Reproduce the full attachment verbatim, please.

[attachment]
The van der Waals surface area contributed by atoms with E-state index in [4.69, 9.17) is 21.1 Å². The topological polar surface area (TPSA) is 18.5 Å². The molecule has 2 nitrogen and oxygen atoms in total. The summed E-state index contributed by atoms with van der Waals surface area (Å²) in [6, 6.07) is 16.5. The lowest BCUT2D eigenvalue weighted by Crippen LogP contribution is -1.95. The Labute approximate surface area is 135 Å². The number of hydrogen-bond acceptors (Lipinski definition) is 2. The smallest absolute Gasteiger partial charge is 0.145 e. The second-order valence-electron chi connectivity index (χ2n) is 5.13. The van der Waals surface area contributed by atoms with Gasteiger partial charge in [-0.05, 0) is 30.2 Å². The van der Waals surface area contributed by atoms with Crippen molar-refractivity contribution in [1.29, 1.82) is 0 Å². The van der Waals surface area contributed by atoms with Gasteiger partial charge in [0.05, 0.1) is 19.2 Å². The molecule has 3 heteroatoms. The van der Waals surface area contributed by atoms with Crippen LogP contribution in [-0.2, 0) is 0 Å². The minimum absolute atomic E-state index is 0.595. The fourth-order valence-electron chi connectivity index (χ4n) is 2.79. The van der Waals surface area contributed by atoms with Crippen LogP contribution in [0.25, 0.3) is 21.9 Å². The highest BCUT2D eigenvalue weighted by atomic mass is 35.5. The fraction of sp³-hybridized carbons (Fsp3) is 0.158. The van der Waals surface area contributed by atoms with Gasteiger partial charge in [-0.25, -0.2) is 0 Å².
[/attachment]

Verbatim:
The van der Waals surface area contributed by atoms with E-state index in [4.69, 9.17) is 21.1 Å². The topological polar surface area (TPSA) is 18.5 Å². The molecule has 2 nitrogen and oxygen atoms in total. The summed E-state index contributed by atoms with van der Waals surface area (Å²) in [6, 6.07) is 16.5. The lowest BCUT2D eigenvalue weighted by Crippen LogP contribution is -1.95. The Labute approximate surface area is 135 Å². The number of hydrogen-bond acceptors (Lipinski definition) is 2. The smallest absolute Gasteiger partial charge is 0.145 e. The second-order valence-electron chi connectivity index (χ2n) is 5.13. The van der Waals surface area contributed by atoms with Gasteiger partial charge in [-0.05, 0) is 30.2 Å². The van der Waals surface area contributed by atoms with Crippen molar-refractivity contribution in [1.29, 1.82) is 0 Å². The van der Waals surface area contributed by atoms with Gasteiger partial charge in [0.05, 0.1) is 19.2 Å². The molecule has 3 heteroatoms. The van der Waals surface area contributed by atoms with Crippen LogP contribution in [-0.2, 0) is 0 Å². The minimum absolute atomic E-state index is 0.595. The fourth-order valence-electron chi connectivity index (χ4n) is 2.79. The van der Waals surface area contributed by atoms with Crippen LogP contribution in [0.25, 0.3) is 21.9 Å². The highest BCUT2D eigenvalue weighted by atomic mass is 35.5. The fraction of sp³-hybridized carbons (Fsp3) is 0.158. The van der Waals surface area contributed by atoms with Gasteiger partial charge in [-0.25, -0.2) is 0 Å².